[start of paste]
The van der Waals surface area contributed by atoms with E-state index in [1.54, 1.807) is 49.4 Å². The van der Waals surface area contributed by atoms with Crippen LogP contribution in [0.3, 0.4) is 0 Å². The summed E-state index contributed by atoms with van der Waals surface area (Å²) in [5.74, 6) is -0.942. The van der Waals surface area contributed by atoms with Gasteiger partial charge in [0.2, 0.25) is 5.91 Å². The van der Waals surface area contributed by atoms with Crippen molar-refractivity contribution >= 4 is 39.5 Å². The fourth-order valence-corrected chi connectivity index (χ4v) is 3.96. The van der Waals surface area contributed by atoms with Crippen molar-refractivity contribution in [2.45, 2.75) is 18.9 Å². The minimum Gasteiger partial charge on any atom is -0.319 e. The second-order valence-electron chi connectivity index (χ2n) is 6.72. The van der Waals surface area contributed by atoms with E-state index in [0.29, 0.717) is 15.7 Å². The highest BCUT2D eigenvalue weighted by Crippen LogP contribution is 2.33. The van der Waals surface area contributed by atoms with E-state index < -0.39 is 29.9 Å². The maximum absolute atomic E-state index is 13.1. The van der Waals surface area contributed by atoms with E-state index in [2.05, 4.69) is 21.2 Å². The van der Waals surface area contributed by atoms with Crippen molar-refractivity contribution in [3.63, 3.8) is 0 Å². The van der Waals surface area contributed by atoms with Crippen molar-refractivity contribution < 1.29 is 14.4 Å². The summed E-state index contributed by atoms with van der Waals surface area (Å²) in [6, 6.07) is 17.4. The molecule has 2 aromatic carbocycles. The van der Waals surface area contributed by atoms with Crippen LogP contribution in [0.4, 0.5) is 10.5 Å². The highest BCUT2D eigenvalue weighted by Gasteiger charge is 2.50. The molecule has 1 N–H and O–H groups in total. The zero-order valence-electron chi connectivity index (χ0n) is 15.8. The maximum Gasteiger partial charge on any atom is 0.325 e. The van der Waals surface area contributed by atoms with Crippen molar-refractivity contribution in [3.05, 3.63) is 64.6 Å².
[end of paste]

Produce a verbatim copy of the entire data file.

The van der Waals surface area contributed by atoms with E-state index in [1.54, 1.807) is 49.4 Å². The van der Waals surface area contributed by atoms with Crippen LogP contribution in [0.3, 0.4) is 0 Å². The summed E-state index contributed by atoms with van der Waals surface area (Å²) in [5.74, 6) is -0.942. The van der Waals surface area contributed by atoms with Gasteiger partial charge in [0.2, 0.25) is 5.91 Å². The van der Waals surface area contributed by atoms with Crippen molar-refractivity contribution >= 4 is 39.5 Å². The fourth-order valence-corrected chi connectivity index (χ4v) is 3.96. The van der Waals surface area contributed by atoms with Crippen molar-refractivity contribution in [2.45, 2.75) is 18.9 Å². The minimum Gasteiger partial charge on any atom is -0.319 e. The second-order valence-electron chi connectivity index (χ2n) is 6.72. The van der Waals surface area contributed by atoms with E-state index in [0.29, 0.717) is 15.7 Å². The highest BCUT2D eigenvalue weighted by Crippen LogP contribution is 2.33. The van der Waals surface area contributed by atoms with E-state index < -0.39 is 29.9 Å². The maximum absolute atomic E-state index is 13.1. The van der Waals surface area contributed by atoms with E-state index in [2.05, 4.69) is 21.2 Å². The van der Waals surface area contributed by atoms with Crippen molar-refractivity contribution in [3.63, 3.8) is 0 Å². The van der Waals surface area contributed by atoms with Crippen molar-refractivity contribution < 1.29 is 14.4 Å². The summed E-state index contributed by atoms with van der Waals surface area (Å²) in [6, 6.07) is 17.4. The molecule has 2 aromatic carbocycles. The van der Waals surface area contributed by atoms with Crippen LogP contribution in [0.4, 0.5) is 10.5 Å². The highest BCUT2D eigenvalue weighted by Gasteiger charge is 2.50. The molecule has 1 N–H and O–H groups in total. The zero-order valence-electron chi connectivity index (χ0n) is 15.8. The maximum Gasteiger partial charge on any atom is 0.325 e. The van der Waals surface area contributed by atoms with Crippen molar-refractivity contribution in [3.05, 3.63) is 64.6 Å².